Celtic Heritage - culture, belief and traditions of the Celtic Peoples Celtic Heritage - culture, beliefs and traditions of the Celts

Celtic Heritage - culture, beliefs and traditions of Celts and Druids


The Ancient Celts

Barry Cunliffe

ISBN 0-19-969051-0 Oxford University Press

Drawing heavily from archaeological and written evidence this book paints a picture of what went into forming what we now see as Celtic Culture. Barry Cunliffe is the Professor of Archaeology at Oxford University and the author of a number of books, including The World of the Celts.

Visions of the Celts
This Chapter deals with how the Celts have been viewed through the eyes of other cultures, from the Graeco-Roman, through the 'Celtomania' of the 18th and 19th Centuries, to the modern viewpoints.

The Reality of the Celts
After addressing the views coloured by cultural bias, Cunliffe begins to use a great deal of archaeological evidence to back up some of the classical claims to provide a clearer image of the reality.

Barbarian Empire and the Mediterranean 1300-400 BC
Outlines the factors such as trade with, and the influence of, richer southern cultures that began to define aspects of Celtic Culture.

The Migrations 400-200 BC
Shows the movement that many European peoples underwent during this period of apparent greater mobility, and how this brought them into conflict with the Mediterranean peoples. Also shows how Celtic mercenaries fought in Ptolomic Egypt, and Hannibals Carthaginians as part of this mass movement.

Warfare and Society
Shows how important warfare and the role of the fighting elite was in Celtic Society and its Culture.

The Arts of the Migration Period
With a large collection of colour and B/W photographs this section demonstrates the artistic techniques that spread out and helped to define the areas of celtic influence.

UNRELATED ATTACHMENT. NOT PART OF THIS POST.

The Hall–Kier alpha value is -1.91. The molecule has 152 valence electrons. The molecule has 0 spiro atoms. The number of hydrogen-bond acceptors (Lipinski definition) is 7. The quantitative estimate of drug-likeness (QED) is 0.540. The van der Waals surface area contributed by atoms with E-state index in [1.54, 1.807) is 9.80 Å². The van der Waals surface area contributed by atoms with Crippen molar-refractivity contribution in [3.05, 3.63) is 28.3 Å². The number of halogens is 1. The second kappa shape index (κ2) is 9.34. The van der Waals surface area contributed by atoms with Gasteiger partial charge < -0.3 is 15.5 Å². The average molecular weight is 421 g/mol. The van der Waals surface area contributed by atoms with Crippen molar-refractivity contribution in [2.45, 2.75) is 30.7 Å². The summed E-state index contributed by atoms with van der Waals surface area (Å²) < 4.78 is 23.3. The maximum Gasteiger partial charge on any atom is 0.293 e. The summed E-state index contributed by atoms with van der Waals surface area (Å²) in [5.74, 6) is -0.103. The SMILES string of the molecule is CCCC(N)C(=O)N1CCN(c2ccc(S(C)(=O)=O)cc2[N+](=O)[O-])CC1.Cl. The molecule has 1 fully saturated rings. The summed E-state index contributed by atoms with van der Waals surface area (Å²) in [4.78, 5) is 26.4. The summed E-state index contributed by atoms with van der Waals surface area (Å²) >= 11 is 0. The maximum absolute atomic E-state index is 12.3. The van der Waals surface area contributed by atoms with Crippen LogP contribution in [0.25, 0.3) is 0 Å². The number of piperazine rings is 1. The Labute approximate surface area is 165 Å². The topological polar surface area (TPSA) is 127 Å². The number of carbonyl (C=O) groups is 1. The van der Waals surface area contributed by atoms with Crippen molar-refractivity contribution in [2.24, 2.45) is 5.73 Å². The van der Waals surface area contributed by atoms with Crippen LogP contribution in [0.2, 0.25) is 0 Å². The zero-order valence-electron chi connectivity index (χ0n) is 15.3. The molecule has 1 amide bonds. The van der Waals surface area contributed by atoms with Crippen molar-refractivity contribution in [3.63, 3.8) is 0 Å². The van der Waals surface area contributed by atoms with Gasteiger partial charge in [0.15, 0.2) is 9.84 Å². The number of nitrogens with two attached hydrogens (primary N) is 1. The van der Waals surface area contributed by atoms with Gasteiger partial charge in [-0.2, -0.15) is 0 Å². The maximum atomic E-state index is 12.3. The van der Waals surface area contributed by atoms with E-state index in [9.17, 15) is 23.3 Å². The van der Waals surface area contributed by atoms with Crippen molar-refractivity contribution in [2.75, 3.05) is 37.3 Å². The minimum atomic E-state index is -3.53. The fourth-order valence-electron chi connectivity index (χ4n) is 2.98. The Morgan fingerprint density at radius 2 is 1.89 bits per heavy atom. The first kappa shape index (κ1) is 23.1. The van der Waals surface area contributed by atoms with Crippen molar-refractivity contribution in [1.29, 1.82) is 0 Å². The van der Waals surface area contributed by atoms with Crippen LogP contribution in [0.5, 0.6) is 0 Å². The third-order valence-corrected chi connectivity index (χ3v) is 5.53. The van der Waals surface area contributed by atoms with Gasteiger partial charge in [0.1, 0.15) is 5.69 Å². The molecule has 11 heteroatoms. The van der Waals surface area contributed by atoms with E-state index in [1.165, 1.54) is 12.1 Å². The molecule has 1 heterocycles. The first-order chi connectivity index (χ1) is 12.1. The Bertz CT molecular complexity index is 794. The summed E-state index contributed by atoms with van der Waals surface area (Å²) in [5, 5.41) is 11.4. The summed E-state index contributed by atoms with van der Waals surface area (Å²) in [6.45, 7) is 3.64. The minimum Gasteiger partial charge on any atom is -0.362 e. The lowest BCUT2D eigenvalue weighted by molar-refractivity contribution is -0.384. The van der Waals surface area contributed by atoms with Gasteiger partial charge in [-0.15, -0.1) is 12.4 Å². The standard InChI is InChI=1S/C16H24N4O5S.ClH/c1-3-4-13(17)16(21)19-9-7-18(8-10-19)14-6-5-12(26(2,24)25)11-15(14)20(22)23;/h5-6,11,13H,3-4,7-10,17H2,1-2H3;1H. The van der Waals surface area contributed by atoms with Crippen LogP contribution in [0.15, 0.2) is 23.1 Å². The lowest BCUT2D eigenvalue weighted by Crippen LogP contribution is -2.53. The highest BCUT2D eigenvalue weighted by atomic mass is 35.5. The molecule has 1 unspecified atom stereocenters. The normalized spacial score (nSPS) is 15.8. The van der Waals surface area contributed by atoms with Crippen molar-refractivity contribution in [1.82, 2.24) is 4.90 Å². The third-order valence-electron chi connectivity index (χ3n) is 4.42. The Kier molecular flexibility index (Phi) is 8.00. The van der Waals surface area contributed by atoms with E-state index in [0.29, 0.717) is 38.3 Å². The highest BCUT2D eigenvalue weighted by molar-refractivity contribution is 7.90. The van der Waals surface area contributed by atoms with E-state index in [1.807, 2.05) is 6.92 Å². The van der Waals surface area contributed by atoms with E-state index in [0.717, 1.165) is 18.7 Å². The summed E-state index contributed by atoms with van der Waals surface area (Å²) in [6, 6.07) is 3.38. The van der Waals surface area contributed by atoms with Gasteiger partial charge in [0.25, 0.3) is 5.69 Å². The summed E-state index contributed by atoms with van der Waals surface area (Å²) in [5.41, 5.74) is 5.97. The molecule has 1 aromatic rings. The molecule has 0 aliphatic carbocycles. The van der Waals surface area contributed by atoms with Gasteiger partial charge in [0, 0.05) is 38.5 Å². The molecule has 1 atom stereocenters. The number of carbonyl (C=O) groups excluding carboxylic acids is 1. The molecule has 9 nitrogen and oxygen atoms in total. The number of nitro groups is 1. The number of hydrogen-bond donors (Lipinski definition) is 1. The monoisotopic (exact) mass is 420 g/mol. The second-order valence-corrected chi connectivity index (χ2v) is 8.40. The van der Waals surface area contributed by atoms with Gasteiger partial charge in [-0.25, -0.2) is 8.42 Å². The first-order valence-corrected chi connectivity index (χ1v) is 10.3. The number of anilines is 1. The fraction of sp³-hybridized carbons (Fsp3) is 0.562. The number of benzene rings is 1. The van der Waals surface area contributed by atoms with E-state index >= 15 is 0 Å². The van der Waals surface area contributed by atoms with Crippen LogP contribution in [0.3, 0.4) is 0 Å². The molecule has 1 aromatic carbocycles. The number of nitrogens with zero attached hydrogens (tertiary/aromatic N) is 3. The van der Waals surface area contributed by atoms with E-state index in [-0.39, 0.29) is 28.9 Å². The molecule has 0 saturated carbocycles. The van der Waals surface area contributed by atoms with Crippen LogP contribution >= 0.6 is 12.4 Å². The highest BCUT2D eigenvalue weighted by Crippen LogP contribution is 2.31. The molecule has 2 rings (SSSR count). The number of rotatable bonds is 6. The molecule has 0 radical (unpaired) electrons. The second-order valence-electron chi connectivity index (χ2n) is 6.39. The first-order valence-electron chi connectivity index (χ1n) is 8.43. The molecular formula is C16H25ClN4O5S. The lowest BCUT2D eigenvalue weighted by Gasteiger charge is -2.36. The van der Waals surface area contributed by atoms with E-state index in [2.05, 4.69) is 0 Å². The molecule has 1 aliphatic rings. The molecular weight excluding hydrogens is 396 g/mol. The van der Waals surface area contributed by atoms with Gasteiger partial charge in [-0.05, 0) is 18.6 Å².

Iberia and the Celtiberians
This is an interesting section, as the Celtiberians are often ignored by modern researchers. Although the Celtiberians had marked differences in such things as art fro the 'standard' La Tene Celtic work, the language and many aspects of society and its structure are purely Celtic.

The Communities of the Atlantic Facade
This Chapter deals with the main group of peoples who are, for the most part, still seen as Celtic. Cunliffe cites classical references coupled with archaeological evidence

The Communities of the Eastern Fringes
On the other side of Europe, Celtic peoples expanded during the Migration Period to form a Celtic Fringe that stretched from Russia to the Mediterranean.

Religious Systems
Details some of the beliefs of the Celts and the role played by Druids within their society.

The Developed Celtic World
Paints a picture of the greatest period of Celtic influence drawing heavily from classical references, backed up by archaeological research.

The Celts in Retreat
Shows the reverse of Celtic influence after its 'Golden Age', and how the Celts eventually became a culture on the fringe of western Europe following the expansion of the Roman Empire.

Celtic Survival
This Chapter deals with the survival of Celtic Cultures at the end of the Roman period and the beginning of the early Middle Ages.

Cunliffe draws the work to a conclusion with a brief summary thatreiterates the main points.

Reviewed by J. Craig Melia - 2000